Stay socially active! Engage in conversations and enjoy those moments of connection with family and friends. Social engagement can stimulate your brain and potentially reduce the risk of cognitive decline.


Hearing Aids and Cochlear Implants:

These are not just about improving your hearing but about preserving your cognitive health. Enhancing your auditory input and reducing the cognitive load associated with untreated hearing loss can protect your cognitive function.



What about the other modifiable risk factors?

Risk factors are aspects of your lifestyle, environment and genetic background that increase the likelihood of getting a disease. It does not mean you will get the disease. Similarly, having little or no exposure to risk factors does not necessarily protect a person from developing dementia. 


There are some modifiable risk factors to prevent you from getting dementia. You can do these things NOW to prevent your chances of getting dementia later on. 


I’ve also included the relative risk associated with the modifiable risk factor. This is the likelihood of developing dementia compared to someone without the risk factor. i.e. A Risk factor of 1.0 = same risk as without the modifiable risk factor, 2.0 = double the chance of developing the disease compared to someone without the risk factor. I’ve also listed at what stages of life they have the most impact on your future health.


Mid Life Risk Factors (age 45-65)

  1. Hearing Loss = 1.9 (RR) 
  2. Obesity = 1.6 (RR)
  3. High Blood Pressure = 1.6 (RR)



Obesity in mid-life not only increases the risk of developing dementia but many many many other illnesses that are also associated with dementia. 


High Blood Pressure

People who have consistently high blood pressure in their mid-life are more likely to develop dementia compared to those with normal blood pressure.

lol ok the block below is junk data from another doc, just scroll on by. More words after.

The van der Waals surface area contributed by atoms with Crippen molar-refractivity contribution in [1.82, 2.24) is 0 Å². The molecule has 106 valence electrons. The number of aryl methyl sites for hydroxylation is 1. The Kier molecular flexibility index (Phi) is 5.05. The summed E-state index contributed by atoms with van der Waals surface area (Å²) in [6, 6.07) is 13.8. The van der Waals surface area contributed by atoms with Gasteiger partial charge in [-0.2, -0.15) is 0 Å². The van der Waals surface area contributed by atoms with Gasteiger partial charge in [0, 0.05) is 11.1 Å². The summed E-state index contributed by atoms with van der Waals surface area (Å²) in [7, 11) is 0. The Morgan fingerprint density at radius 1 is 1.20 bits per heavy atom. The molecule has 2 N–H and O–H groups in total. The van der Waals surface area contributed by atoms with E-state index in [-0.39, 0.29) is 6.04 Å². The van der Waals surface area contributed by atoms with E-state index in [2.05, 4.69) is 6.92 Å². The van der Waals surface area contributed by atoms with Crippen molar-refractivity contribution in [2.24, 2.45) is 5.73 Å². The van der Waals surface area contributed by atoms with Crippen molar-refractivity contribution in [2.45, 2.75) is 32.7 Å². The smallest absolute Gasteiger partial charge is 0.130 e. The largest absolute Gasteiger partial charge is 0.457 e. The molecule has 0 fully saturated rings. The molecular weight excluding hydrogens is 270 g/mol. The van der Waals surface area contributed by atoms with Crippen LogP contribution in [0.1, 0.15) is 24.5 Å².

Over 65 risk factors

  1. Depression = 1.9
  2. Smoking = 1.6
  3. Social isolation = 1.6
  4. Diabetes = 1.5
  5. Physical inactivity = 1.4



People who experience depression in mid- or later life have a higher risk of developing dementia. However, the relationship between depression and dementia is still unclear. Like hearing loss, many researchers believe that depression is a risk factor for dementia, whereas others believe it may be an early disease symptom, or both.



The evidence is solid and consistent that smokers are at a higher risk of developing dementia vs. non-smokers or ex-smokers.



People with type 2 diabetes in mid-life are at an increased risk of dementia, particularly Alzheimer’s and vascular dementia. 


Sedentary Lifestyle

Physical inactivity in later life increases the risk of developing dementia.


Please note: other risk factors that are also well known are high alcohol consumption, not being mentally engaged and a history of brain injury. This study did not include these, so the relative risk is not listed. 




Hearing loss is more than just communication difficulties; it’s a significant factor in the complex puzzle of cognitive health. It’s important to note that while there is a clear association between hearing loss and dementia, the exact cause and relationship are not fully understood. Research in this area is ongoing, and more studies are needed to understand the mechanisms involved. 


If you or someone you know is experiencing hearing loss or cognitive changes, it’s important to seek medical evaluation and appropriate interventions. Early detection and management of both conditions can significantly impact overall quality of life and cognitive health. Likewise, if you have any of the risk factors mentioned above, now is the time to take action. 


A hearing device is a medically prescribed communication aid. Your hearing health professional should educate you about your options so you can make an informed decision. But, if you feel like you are being ‘sold’ to, you probably are. Seek another opinion.


Hearing loss is not just about hearing better; it’s about remaining socially active and protecting your cognitive well-being and your quality of life. There are tools, interventions and people to assist you to help you stay connected, both to the world of sound and to the world of memories. 


Author: Laura Drexler

Creator of Ambient Menu

Masters of Audiology, Bachelor of Health Science

Presenter: Audiology Australia SA Chapter Conference 2023, Flinders University 2023, SA Gerontology Conference SA 2022, Audiology Unchained (Independent Audiology Australia) 2023

Awards: Audiology Australia Internship Award, Flinders University Early Career Alumni Award, Help Awards AMP Healthcare Hero.

Written for: SA Life, 50 So What, Grandparents Magazine